Straight from the Tank

By | 14 December 2006

On January 25, 2003 – the hottest Melbourne day since 1939 – David McLauchlan and Michael Ward began the practice of filming poetry readings for the Channel 31 TV program “Red Lobster”. As of late 2006, this process continues, and over 150 episodes have gone to air. STRAIGHT FROM THE TANK is a two-hour DVD of selections from the first two years of recordings, with over 60 different pieces recorded at 17 different venues, and featuring readings by well-known poets such as Dorothy Porter, Eric Beach, and Les Murray.

In selecting the poetry pieces (as 'off-line editor') for the DVD, and in considering the running order, I hope to have a created a continuous 'show' which, if one is in a particularly generous and attentive mood, one can watch from start to finish without too much restlessness. The styles on view range from classic 'lyric' poetry to pseudodada wordplay to jazzy Beat-stylings to quasi-Biblical philosophising to hip-hop-influenced word-flow. There's even a 'Bush Poetry'-type poem, haiku and senryu, and a piece that can only be termed Ironic Nouveau-Surrealist Post-Modern Pop Culture Mime Critique.

With three or four notable exceptions, all pieces are less than three minutes, and most around one-to-one-and-a-half minutes. Again, almost without exception, I chose quality performances ahead of quality poems performed adequately. After all, we are looking and hearing, not reading, and I wanted this film to be a record of a particular time in Melbourne when fine performances seem to have been in unusually large abundance.

(It should be noted that not all of those in the film live in Victoria: Brook Emery, Eytan Messiah, and Les Murray are based in New South Wales, Kerryn Tredrea in South Australia, and Robert Priest in Toronto, Canada. Of course there were also many fine performers who couldn't be included simply because there was no available footage of them.)

At any rate, something of the quality and great variety of the recent 'Performance Poetry' or 'Spoken Word' scene in Melbourne is clearly apparent. These terms are, of course, problematic in that a great deal of the work that appears in the film has been written with the page rather than the stage primarily in mind. However, exceptions to this would almost certainly include pieces by Edward Burger, Eddie Dalton, Sjaak de Jong, Tom Joyce, Shelton Lea, Gemma King, Grant McCracken, Wayne Meredith, Danielle Peebles, David Prater, Michael Reynolds, Esteban David dos Santos, Michael Ward, and Lauren Williams.

While there is undeniably a difference in intent here – and this is an old and perhaps rather tired argument which nevertheless continues in Melbourne and elsewhere – it brings to life (again) the belief that there is a distinction between the two art-forms, even if only taking into account the two most extreme poles. While a number of the artists mentioned above would reject the terms 'Performance Poetry' and 'Spoken Word', they would nevertheless admit that some of their own work is created to be heard live rather than seen on paper.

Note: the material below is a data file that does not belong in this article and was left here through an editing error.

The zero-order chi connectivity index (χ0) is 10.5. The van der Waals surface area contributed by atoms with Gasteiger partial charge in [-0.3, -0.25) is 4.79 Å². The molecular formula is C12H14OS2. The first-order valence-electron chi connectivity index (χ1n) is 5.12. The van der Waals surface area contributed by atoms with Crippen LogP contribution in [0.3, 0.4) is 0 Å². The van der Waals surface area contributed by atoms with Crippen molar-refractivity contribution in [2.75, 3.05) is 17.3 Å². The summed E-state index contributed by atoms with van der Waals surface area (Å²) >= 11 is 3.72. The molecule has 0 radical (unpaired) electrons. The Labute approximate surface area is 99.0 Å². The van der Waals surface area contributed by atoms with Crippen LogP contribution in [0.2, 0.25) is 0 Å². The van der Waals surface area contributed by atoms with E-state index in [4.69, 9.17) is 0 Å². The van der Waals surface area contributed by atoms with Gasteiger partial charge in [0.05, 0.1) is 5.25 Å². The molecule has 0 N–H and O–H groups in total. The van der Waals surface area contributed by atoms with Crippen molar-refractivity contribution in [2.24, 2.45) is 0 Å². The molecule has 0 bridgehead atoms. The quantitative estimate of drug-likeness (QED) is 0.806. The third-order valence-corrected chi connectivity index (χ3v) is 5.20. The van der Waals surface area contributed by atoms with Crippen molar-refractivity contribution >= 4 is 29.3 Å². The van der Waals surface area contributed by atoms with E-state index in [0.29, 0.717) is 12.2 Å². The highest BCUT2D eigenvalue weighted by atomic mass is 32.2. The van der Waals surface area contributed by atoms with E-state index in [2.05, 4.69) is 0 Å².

At the other end of the scale are those who write first for the page, and then present their poems to audiences as an afterthought – causing such responses as that of Martin Langford (Director of the Australian Poetry Festival, 2001): “There are still good poets around who do not read well.” (“What Audience? Which Festival?”, Cordite #8) Hopefully, not too many of these poets are in STRAIGHT FROM THE TANK.

Having said this, it has to be stated that in watching over one hundred hours of footage in order to compile this film, the general standard of performance of most poets – even those who perform in front of audiences quite often – is actually quite low. Many readers have clearly not bothered to practice their pieces aloud before hand, and often stumble over the simplest of phrases. This can be put down to the simple fact that most people are not naturally comfortable performing in public, but all would benefit greatly through the practice of a few spoken run-throughs on the day of the reading, or even just before taking the stage.

A great deal of poets read their writing as if it contains nothing but simple statement of fact: there is no attempt at semantic emphasis or suggestiveness in meaning, no emotional expression, and seemingly no relevance to the life of the human being pronouncing the words. The inherent introversion of poets, so it would seem, leads them to betray the intensity of need (and love of their craft) which gives rise to the creation of their works in the first place. Those who hear them read their poems often are left feeling not much more than a sort of polite respect for that which they sense should be respected. Perhaps more often than that what a large majority of the audience experiences is plain indifference.

Naturally enough, this raises the issue of the value of 'open mike' sessions (at which anyone can recite their writing) as a part of poetry readings, and whether or not there should be some attempt at restricting the actual number of regular public readings, as some have suggested should happen. A frequent viewing of the weekly 'Red Lobster' show (which takes a sizeable amount of its content from open sessions) will reveal that the standard of 'open mike' poetry is variable, to say the least.